French data privacy commission la Commission Nationale de l'Informatique et des Libertés (CNIL) announced its terms today (Tuesday February 11).
It said it had given Engie and EDF three months to ensure their Linky smart meter data collection processes were legal, and reminded the companies that clients must be able to “maintain control over their data”.
Both firms were found to have failed to gain explicit consent to collect data for two different uses, and for keeping said data for too long.
In a press release, the CNIL said the companies had been “given formal warning...due to not respecting certain requirements in relation to getting explicit consent for collection of consumption data from Linky smart meters, as well as keeping consumption data for an excessive amount of time”.
Linky smart meters - which automatically collect energy use data and transmit it to the energy company to remove the need for manual readings - have been criticised for what some see as their potential to reveal personal data and information about the connected household.
The CNIL continued: “Detailed consumption data may reveal information on people’s private lives (time they get up and go to bed, periods of absence, the number of people living in the property). It is therefore essential that clients are able to maintain control over their data.”
The CNIL said the law requires companies to obtain “specific consent” for each new kind of data collection, but that the companies had not done this.
It said: “It was established that EDF and Engie collect ‘implicit’ consent for two very different operations; a meter display of daily consumption, and a display of consumption every half-hour [the latter of which was judged to be much more intrusive].”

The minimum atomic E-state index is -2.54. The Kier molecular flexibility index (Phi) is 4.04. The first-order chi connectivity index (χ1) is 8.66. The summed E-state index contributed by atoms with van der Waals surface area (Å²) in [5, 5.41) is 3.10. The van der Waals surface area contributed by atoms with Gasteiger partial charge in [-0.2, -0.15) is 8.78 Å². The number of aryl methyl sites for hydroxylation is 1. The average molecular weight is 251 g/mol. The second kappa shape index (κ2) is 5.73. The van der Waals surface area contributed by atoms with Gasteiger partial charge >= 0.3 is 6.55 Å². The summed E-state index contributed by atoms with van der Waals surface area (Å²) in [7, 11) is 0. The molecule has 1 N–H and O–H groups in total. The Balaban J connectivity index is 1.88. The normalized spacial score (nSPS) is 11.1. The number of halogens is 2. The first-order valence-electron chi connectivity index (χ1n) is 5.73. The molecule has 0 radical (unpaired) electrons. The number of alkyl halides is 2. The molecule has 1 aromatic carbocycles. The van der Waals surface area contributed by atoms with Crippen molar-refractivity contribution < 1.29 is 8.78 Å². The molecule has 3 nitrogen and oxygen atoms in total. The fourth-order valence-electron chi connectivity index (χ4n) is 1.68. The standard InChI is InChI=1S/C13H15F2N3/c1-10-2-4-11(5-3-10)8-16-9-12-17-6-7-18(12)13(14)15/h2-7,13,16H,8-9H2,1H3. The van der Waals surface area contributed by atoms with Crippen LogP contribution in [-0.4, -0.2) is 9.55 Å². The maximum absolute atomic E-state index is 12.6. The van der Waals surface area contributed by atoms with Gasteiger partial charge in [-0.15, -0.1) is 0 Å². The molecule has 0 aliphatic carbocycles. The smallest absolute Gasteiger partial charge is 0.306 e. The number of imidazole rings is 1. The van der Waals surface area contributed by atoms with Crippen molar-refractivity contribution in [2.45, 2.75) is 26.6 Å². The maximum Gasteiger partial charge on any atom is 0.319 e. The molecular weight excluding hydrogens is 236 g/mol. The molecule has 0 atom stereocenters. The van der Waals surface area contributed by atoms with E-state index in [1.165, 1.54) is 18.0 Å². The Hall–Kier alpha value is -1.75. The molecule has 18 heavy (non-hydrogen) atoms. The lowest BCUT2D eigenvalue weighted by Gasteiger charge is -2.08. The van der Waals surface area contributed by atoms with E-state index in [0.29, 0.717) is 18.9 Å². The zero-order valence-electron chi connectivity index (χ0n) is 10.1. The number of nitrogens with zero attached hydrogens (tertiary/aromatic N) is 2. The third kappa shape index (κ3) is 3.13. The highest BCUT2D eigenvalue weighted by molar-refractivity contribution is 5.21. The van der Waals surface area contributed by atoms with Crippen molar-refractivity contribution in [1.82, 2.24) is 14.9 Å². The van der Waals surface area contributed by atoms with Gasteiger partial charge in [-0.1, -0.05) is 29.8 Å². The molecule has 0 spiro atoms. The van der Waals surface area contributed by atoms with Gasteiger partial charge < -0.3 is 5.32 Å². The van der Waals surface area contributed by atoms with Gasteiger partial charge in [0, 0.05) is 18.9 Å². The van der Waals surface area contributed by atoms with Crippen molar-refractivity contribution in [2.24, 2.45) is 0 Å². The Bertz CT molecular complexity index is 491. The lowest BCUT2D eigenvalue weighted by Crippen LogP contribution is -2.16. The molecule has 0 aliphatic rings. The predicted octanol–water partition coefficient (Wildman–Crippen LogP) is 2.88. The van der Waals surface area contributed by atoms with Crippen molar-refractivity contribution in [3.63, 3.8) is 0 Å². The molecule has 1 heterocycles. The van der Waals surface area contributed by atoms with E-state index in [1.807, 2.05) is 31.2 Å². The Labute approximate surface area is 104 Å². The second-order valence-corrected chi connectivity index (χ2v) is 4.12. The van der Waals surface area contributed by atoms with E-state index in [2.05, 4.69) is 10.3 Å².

It conceded that EDF and Engie do “collect effective consent from users” but this is “neither specific nor obvious enough”. The method of gathering consent via one simple “checkbox” form for both metrics could “mislead the user”, and mean that their consent may not constitute “informed consent” as required by law, it said.
Lastly, the CNIL found that the “time of record keeping [of consumption data] was often too long, when considered in context with the reasons for which the data is taken”.
Under law, companies are normally only allowed to keep personal data for as long as they have a genuine, ongoing use for it - and are only permitted to use the data for the exact reason it was initially collected.
Under GDPR rules, which came into force in May 2018, companies must obtain explicit consent (such as an “opt in”, rather than “opt out”) to collect and use personal data, and it must be “freely given, informed, and unequivocal”.
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